After many, many years of painting I have found the paintings that have been the most successful are the ones where the actual subject was the spark and my imagination was the flame.
Often before starting I will sit down with paper and pen with the goal of getting to the core of why I want to paint this “thing”;
- Does it exhibit any value patterns that have a wonderful rhythm?
- What type of paint handling would make this subject really sing?
- Is there an overall shape that is fascinating?
- Does the subject have an expression that can be exagggerated to heighten the story?
- What does this mean to me personally ?
- What can I delete that is just distracting ?
When I finally arrive at my focus, I can start painting.
My answers to these questions when I chose this image.
- I’m going to take advantage of the shape of the girl and table as my interesting medium & light value pattern against everything else as dark.
- More controlled paint handling, big smooth areas against small rough ones.
- The shape of the girl attached to the table is the glue that holds this together.
- There is a mood of extreme stillness, am going to use all my horizontal and vertical lines as strongly as possible.
- This was a daughter of a friend, borrowing her mom’s wedding dress for the photo. Her personality was anything but Victorian and was feeling ill at ease in this dress. So there was a kind of tension at the time which I’d like to express.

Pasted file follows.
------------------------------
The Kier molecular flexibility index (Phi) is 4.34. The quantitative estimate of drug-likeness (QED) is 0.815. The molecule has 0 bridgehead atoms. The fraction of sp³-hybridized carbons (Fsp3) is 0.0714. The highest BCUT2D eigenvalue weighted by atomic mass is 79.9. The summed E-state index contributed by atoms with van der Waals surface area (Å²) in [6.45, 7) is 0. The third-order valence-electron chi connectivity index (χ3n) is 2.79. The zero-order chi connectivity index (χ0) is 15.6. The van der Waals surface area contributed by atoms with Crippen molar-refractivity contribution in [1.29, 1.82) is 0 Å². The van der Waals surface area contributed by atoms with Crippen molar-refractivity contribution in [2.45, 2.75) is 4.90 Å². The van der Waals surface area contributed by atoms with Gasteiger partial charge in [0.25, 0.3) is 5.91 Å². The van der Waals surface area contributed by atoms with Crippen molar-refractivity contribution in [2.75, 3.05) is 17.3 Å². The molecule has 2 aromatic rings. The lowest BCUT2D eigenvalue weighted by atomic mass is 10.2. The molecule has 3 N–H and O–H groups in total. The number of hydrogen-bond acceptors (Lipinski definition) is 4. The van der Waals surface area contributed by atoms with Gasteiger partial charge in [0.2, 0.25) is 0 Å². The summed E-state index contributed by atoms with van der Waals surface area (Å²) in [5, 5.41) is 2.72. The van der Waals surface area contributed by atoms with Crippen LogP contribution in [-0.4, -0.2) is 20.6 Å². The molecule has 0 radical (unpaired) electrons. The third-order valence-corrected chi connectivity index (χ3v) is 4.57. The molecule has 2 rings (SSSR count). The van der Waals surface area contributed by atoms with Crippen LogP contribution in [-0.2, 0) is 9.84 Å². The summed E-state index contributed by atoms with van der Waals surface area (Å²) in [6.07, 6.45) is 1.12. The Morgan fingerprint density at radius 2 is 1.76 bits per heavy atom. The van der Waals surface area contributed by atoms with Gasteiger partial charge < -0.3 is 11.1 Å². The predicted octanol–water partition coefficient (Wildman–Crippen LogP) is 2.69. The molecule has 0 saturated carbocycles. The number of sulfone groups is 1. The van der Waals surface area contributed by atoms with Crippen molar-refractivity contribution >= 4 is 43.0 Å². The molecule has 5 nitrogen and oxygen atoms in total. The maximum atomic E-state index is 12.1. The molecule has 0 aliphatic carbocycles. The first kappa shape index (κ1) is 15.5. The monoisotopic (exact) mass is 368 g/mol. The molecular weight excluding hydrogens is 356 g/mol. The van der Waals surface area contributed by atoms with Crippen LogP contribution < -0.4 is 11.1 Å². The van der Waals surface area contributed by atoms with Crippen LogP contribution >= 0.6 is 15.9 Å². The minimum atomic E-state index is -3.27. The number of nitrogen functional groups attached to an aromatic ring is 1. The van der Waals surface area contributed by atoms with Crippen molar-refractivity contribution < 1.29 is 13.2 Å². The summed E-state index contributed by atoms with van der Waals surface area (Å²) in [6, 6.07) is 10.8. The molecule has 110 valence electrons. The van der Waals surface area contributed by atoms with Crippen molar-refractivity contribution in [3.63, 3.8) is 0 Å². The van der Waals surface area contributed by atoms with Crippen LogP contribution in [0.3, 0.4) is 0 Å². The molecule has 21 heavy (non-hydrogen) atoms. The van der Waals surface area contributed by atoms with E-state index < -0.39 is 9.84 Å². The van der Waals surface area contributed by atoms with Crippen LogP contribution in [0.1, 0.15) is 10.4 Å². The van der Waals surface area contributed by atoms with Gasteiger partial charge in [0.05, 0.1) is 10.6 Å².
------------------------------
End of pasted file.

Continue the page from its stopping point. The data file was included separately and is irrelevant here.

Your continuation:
- Don’t like the potted plant, the murky green of the top half or the red carpet, note to self, push everything to the cool side, get rid of that plant!
As you can see I painted this over another painting, sanded first, to remove any high spots.
The best way to start is going right for the key area, the large shape made by the girl and the table cloth. I’ve found that expressing what I want to say , ( not the literal photo reference), correctly, leads me to the next part and the next, etc.
Roughing things out loosely seems a waste of time, nothing is the right color, shape or place, how does this help? Better to get a few things nailed down, than work out from that point. After the important statement is made, you might be surprised how how little else needs to be said, I’m talking about useless details. Spend 90% of your time on 40% of the painting, it can free you up to experiment more!
Here is the finished painting “Two Worlds”.